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Why your classic car needs new tires.

Everyone cheats on the date.

And it makes sense, most classics never even begin to wear out the tread. We just don’t drive them enough.

Here’s how you tell just how old your tires are:


058 date stamp

The tire above has a three digit date stamp. This means it was built before 2000. It would have made in the 5th week of 1998, or 88? There is no way of knowing (hence the change to four digits after 2000). All tires after 2000 have a four digit date stamp like the one below. That one was made in the 34th week of 2006, which means it’s 12 years old.

3406 date stamp

In actuality, both of these tires are in our discard pile that you see above. Even the 12 year-old tire is past its prime.

I can tell right away from the ride quality, the date stamp merely confirms what my butt already knows. Any tire more than about 8 years old has started to harden, and as such, it yields less and provides a firmer ride. Sprites need all the suspension they can get, and the tire is vital for a supple ride. Older tires also skitter along the tops of the peaks of any asphalt surface, instead of hooking up with the roadway. As such, an old tire doesn’t grip as well and certainly can’t brake as well.

I used to think this was all propaganda from tire sellers. But I have driven enough Sprites now over the same local roads to be able to feel the difference. Old tires don’t stick. Sprite suspension is so low tech that the tire is even more vital for a good ride and the safest drive. While I hate to put more tires into the waste stream, safety is more important, and if your British car stops 50 or just 10 feet sooner because the rubber is fresh, that might just save your Bugeye nose from some unsightly scars!

Please proceed to your car and check the tire date stamps today. 13 inch tires are cheap, about 1/4 of the price of modern tires for most SUVs.

Shameless plug: we sell the tire we use on all our restorations, you can find it by clicking here.

Gas-powered 1275 VS electric Bugeye Sprite

Our electric Bugeye is now ready for its new interior, and we are very excited. The car is sorted and exceeds our expectations mechanically, and now we can make it look stunning. Stay tuned!

If you have been following this project, you know I am in love with it, mainly because it is smooth and consistent. I get the feeling that it will be just as smooth and consistent in 100,000 miles. This is a big service interval in the British classic car world, where the life span of a newly rebuilt 948 engine may only be about 50,000 miles.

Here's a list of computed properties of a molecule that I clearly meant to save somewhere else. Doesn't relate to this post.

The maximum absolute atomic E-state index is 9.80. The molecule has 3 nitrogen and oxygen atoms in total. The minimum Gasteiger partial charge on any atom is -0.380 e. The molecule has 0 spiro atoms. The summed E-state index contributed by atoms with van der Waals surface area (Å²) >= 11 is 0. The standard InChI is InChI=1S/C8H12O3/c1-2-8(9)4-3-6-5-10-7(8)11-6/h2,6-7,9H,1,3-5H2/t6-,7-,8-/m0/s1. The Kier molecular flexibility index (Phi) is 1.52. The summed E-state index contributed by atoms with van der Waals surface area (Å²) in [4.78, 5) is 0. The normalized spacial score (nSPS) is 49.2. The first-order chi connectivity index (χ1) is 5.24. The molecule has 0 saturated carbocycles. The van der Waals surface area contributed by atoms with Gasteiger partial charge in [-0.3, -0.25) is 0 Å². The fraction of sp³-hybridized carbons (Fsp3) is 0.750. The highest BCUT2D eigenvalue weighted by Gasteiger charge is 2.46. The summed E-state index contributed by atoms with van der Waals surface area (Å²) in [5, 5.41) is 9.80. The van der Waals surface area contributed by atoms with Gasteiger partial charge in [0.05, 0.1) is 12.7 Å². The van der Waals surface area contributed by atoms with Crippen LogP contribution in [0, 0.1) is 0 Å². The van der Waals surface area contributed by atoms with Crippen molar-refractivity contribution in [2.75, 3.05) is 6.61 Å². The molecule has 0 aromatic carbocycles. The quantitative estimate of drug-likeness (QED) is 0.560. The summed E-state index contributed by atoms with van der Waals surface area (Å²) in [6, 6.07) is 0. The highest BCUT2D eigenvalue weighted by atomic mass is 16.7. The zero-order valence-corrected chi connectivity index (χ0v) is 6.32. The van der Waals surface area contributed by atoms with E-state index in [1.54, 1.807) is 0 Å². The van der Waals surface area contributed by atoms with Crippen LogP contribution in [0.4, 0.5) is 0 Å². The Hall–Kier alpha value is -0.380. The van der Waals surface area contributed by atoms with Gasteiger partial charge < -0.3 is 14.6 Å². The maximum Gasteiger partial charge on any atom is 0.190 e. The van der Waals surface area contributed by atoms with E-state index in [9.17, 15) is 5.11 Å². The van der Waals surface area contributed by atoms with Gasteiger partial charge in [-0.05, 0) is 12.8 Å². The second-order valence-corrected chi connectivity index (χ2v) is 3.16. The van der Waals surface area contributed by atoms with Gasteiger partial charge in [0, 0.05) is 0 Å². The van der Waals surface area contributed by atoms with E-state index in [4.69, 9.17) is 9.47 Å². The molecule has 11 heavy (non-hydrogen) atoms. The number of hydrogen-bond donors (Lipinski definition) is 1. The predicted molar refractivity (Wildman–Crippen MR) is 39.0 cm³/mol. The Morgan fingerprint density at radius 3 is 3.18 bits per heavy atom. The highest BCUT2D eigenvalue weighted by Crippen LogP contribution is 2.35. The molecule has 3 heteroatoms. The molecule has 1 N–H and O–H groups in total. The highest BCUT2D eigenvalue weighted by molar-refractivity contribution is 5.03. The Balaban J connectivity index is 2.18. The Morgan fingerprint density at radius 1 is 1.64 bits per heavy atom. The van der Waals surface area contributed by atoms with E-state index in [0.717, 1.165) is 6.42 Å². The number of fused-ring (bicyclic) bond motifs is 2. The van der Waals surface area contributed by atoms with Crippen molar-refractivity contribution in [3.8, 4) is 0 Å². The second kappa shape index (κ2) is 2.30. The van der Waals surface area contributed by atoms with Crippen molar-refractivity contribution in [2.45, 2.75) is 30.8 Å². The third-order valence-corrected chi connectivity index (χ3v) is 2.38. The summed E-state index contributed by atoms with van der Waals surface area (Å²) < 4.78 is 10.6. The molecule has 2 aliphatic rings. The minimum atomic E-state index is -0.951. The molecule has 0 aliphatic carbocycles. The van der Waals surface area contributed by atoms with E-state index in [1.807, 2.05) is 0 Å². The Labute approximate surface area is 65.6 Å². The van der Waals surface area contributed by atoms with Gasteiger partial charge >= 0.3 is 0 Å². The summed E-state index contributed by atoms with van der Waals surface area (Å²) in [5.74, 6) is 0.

This week, I wanted to share two videos… the first is of a gas powered Bugeye with a newly rebuilt 1275 engine and five speed Ford transmission. We installed this upgraded powertrain for Len from New Jersey, and finished it with the same anthracite wheels and new tires you see on the electric Bugeye. Len’s car now tracks like an arrow and cruises beautifully at 70 mph, @ about 3300 RPMs in fifth gear.

The sound is just about perfect, courtesy of our custom twin-tipped muffler. Zero-60 time is 15.27 seconds (stock 948 was reported to be 20.5 in 1958). By the way, I backed off a bit because of the truck bearing down on me, so this time is a bit slower than what is possible…

Next is “Sparky,”our electric prototype, with a 4:22 rear end. Zero to 60 time is 10.2 seconds, a full five seconds faster. It also gets to 60 in about half the distance, 530 feet vs 898 ft. The sound you might love in the prior video is completely missing. But I have come to love the electric motor sound too. It’s not a replacement for a sweet exhaust note, it’s just a different cool sound. In fact it makes me think back to black and white Flash Gordon television I used to watch as a kid. Whenever Flash jumped into Dr Zarkov’s rocket to go anywhere, the spaceship made an electric buzzing noise, and I think of Flash each time I take off…

The electric turns 4800 rpms at 75 mph. You might notice the that electric motor really comes on as the RPMs climb. We will next switch to a 4:55 rear end for even more off the line performance. This will raise the RPMs on the highway, but this electric motor doesn’t care the way our gas engines do. Load matters more than RPMs. Range is about 100 miles per full charge. This car is fit with a fast charger so it works at highway charging stations.

We look forward to the next electric conversion… if you have a Bugeye sitting on your property with a worn 948 engine and transmission, our electric direct drive conversion is an attractive option! Or, if you would prefer a rebuilt 1275 with a five speed, we have that kit in stock too! Call or email to get your car on our winter schedule! We can pick up your car anywhere in the country, even if it doesn’t run.

Bugeye Sprite front rocker panel repair

One of the chronic Bugeye rust areas is the forward portion of the rocker panel. It would seem that road contaminates thrown off the front wheel batter this part of the car, and accelerate corrosion. The passenger side seems to take the brunt of it because of the crown of the road, which, of course, causes water and salt to gather on the curb side where the right front tire can throw it up.

The car pictured here is one we are preparing for a repaint. It features this exact kind of rust-through on the passenger side, and it is fortunately contained on just the outer skin of the rocker. You can see the box of the passenger footwell (inner sill) is still intact. You can also see the bondo on the back side of the piece we cut away, evidence of a former repair.

Kenny does an artful job cutting away the outer skin, and grafting the front portion onto the balance of the rocker. The result is impressive, and now strong and sealed for many years to come.

The next chilling chapter of the electric Bugeye Sprite

This was a busy week, with a full house of Bugeyes needing various repairs and restoration work. Our electric project is still a priority, and we made time to add a new radiator to our prototype electric car. This one is tiny, all it has to do is cool the controller, the brain that manages the batteries and motor.

Juice comes in, juice goes out! The AC Bugeye Electric motor controller, roughed-in place, with more wiring to still complete.